The Burning School by Sandesh Raj is a beautifully etched novel but somewhere it makes us uncomfortable about the current crises of Kashmir. Going by the title, it indicates a lot, yet at the same time stirs inquisitiveness to delve deep into the mainstream story. The story is about Kashmir, however, this time the lead characters are not from Kashmir. This rarely happens in a Kashmir-bound novel. The novel runs up to 400 pages and comfortably builds its backdrop and idiosyncrasies of the characters.
Kashmir is the land where there are more issues than most of us think of. At the facade, it’s terrorism that the world sees. Only novels like this will take us close to the reality. It’s apt to say words are powerful, mightier than a sword.
The story chugs ahead like an express train, along with taking its mini and subplots collectively. It starts at one point and ends at somewhere totally unexpected loop. The story is about Naved, a young and ambitious man in his mid twenties. He is an IIM graduate and instead of working in corporate, he takes on to teach students struggling for guidance and mentoring for IIT exams in Kashmir. After convincing his family back in Lucknow, he sets for the disturbed land of Kashmir. How did he get into teaching those students is an interesting back story? Once you delve deep, it begins unfolding.
While on his journey to Kashmir, he befriends an army major Ranjit who helps him in the latter part. When Naved reaches in upper Kashmir, one of his students Ashraf and his friends arrange everything for him. Soon, he comes in contact with a terrific Kashmiri Pandit personality, locally known as Panditji – a man of word that defied the Islamic revolution and didn’t leave his motherland. Post this, Naved at his own. He explores the region; witnesses the stone pelting activities mostly by students and the burnt-down primary and secondary schools shock him to the core. The burnt-down schools confirm that terrorists don’t want students to study and do something constructive for the state. Naved, other than guiding and teaching students, also appeals to the parents to send students to his make-shift school, with the help of Panditji.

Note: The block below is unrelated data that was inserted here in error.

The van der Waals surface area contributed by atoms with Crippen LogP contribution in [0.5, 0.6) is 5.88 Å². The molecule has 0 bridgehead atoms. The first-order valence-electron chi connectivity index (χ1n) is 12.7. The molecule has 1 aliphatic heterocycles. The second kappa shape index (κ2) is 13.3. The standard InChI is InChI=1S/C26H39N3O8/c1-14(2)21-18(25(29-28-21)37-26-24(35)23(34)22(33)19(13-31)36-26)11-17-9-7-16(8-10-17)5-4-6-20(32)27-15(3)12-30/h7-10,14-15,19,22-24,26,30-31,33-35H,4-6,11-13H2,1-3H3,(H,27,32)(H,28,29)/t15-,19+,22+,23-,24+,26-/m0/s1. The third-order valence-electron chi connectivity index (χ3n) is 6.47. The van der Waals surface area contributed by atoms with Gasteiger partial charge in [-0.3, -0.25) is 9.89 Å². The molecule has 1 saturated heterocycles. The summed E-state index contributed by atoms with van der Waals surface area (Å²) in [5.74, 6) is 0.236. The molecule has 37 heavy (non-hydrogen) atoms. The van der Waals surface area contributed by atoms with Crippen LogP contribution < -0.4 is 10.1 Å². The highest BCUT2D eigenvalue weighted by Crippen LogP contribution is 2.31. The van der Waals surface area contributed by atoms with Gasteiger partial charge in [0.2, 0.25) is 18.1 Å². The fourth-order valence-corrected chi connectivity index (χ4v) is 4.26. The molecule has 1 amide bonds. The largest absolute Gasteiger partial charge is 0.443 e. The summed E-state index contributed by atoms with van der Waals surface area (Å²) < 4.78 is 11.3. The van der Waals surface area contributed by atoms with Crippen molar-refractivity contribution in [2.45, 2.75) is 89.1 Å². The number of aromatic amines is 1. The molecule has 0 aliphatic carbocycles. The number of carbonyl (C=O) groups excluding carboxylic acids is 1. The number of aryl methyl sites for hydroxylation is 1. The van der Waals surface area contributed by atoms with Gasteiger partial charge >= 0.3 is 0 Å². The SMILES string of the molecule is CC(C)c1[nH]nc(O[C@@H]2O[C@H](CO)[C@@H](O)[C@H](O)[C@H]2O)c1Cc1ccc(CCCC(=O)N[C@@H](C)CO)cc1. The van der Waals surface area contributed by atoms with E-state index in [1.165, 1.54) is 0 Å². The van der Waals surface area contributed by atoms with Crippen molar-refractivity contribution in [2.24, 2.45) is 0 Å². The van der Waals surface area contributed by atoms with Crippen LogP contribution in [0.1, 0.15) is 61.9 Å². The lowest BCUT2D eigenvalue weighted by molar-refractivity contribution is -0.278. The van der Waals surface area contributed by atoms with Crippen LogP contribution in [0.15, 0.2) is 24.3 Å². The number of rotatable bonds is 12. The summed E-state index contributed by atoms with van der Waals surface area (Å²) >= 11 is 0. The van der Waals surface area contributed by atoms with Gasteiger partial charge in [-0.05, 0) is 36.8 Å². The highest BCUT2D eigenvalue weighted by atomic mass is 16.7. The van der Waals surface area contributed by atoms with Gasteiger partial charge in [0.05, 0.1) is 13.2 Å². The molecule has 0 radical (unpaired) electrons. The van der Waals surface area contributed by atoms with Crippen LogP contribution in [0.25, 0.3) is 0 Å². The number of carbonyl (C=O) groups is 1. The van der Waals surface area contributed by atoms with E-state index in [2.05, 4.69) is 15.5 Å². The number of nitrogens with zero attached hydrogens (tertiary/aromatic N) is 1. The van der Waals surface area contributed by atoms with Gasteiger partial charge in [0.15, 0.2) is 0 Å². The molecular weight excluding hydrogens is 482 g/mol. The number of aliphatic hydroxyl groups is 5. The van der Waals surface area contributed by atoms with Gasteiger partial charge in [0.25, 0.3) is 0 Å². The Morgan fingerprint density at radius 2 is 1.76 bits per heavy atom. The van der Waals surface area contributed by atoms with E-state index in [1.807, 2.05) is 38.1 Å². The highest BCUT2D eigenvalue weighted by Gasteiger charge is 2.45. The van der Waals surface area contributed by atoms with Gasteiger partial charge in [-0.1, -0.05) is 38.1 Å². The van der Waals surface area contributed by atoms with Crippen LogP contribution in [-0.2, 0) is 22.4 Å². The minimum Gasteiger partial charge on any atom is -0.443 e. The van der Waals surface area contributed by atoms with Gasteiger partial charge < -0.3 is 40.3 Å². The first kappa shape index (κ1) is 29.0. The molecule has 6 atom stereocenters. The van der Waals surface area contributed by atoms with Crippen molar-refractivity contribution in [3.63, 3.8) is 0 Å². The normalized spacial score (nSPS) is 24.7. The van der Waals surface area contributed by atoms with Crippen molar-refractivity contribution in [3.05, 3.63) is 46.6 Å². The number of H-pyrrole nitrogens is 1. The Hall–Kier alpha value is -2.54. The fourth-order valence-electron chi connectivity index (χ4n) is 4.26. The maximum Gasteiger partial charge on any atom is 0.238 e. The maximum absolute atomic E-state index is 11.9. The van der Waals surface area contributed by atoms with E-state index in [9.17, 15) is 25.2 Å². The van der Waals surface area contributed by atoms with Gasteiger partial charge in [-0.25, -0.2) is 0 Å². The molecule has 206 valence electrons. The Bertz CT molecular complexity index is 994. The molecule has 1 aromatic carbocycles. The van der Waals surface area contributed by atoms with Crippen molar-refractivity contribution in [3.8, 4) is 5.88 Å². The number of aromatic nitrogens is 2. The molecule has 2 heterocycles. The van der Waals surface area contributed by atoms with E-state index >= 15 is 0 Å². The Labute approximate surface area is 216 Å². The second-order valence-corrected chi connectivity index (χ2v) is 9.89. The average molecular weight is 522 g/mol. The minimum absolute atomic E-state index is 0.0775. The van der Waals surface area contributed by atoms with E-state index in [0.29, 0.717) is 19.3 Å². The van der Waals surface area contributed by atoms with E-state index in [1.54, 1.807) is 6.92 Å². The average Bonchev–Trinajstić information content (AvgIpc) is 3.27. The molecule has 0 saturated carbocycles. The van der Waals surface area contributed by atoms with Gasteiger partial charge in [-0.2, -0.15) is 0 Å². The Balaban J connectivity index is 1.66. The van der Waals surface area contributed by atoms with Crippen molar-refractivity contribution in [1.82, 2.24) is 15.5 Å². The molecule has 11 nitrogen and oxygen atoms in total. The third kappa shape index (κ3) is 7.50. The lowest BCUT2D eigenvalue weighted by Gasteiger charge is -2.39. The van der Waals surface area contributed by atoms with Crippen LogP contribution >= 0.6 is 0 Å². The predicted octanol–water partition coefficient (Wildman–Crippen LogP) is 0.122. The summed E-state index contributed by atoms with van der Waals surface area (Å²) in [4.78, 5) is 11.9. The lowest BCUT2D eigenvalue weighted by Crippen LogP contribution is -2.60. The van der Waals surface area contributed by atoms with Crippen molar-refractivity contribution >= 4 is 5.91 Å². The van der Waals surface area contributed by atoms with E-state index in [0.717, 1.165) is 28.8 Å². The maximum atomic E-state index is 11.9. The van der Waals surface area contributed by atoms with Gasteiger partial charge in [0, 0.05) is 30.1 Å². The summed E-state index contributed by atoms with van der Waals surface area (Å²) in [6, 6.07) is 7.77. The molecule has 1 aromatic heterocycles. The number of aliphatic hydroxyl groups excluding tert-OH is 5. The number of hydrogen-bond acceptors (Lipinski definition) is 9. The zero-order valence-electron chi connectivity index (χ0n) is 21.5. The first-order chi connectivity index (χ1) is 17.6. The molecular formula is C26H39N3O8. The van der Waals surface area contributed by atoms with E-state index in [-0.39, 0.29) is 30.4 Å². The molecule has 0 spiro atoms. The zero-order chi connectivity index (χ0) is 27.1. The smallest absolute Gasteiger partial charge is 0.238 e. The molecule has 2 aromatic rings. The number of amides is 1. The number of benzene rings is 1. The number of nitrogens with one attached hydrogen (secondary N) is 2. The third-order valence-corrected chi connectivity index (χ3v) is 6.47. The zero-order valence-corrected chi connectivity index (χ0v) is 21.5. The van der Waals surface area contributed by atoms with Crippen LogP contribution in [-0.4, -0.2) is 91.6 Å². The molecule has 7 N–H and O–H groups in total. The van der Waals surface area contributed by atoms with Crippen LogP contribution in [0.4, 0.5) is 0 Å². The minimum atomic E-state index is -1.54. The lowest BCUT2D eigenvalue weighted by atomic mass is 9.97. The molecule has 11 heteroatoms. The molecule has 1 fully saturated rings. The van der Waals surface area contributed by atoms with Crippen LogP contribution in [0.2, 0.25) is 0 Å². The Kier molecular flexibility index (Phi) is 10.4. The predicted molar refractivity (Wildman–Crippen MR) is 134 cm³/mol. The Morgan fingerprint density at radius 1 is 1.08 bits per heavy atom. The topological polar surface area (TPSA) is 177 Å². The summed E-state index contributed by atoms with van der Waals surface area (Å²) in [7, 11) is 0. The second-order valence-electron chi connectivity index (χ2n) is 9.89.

After a point, the story seems on autopilot but twists and turns never leave Naved and other well wishers of peace. From the students, Abdul is one gem of characters, highly inspired by Mahatma Gandhi’s teachings. Naved’s work picks up but when he is confronted with Usman, the terrorist of the area, and Vikram, the in-charge police officer – his fight not only gets difficult but he is also on the brink of losing his life and reputation and everything. Why are people not ready to accept in Kashmir or why the police doubts him as a potential terrorists and frames him for the same? Why…what is the connection…what is the story behind the burnt-down schools that transcends beyond Delhi and Pakistan? Who is Shafia? Does she know Naved or vice versa? What did she do to put Naved into inextricable trouble? What will be the future of students that joined Naved for better education? Will they win over terrorism or lose themselves in the groping dark?
The novel is lengthy but offers prismatic view to the current Kashmir–politics, moral, social, and economical – it has covered all aspects diligently with a gamut of interesting characters that not only act as catalytic at times but also shapes the moral and fate of the overall story.
The author tried to cover the voice of all actors in the most holistic possible way but the story emerges as winner solely on humanitarian ground. A terrific novel for Kashmir! One of the best in the contemporary fiction genre. Highly recommended!
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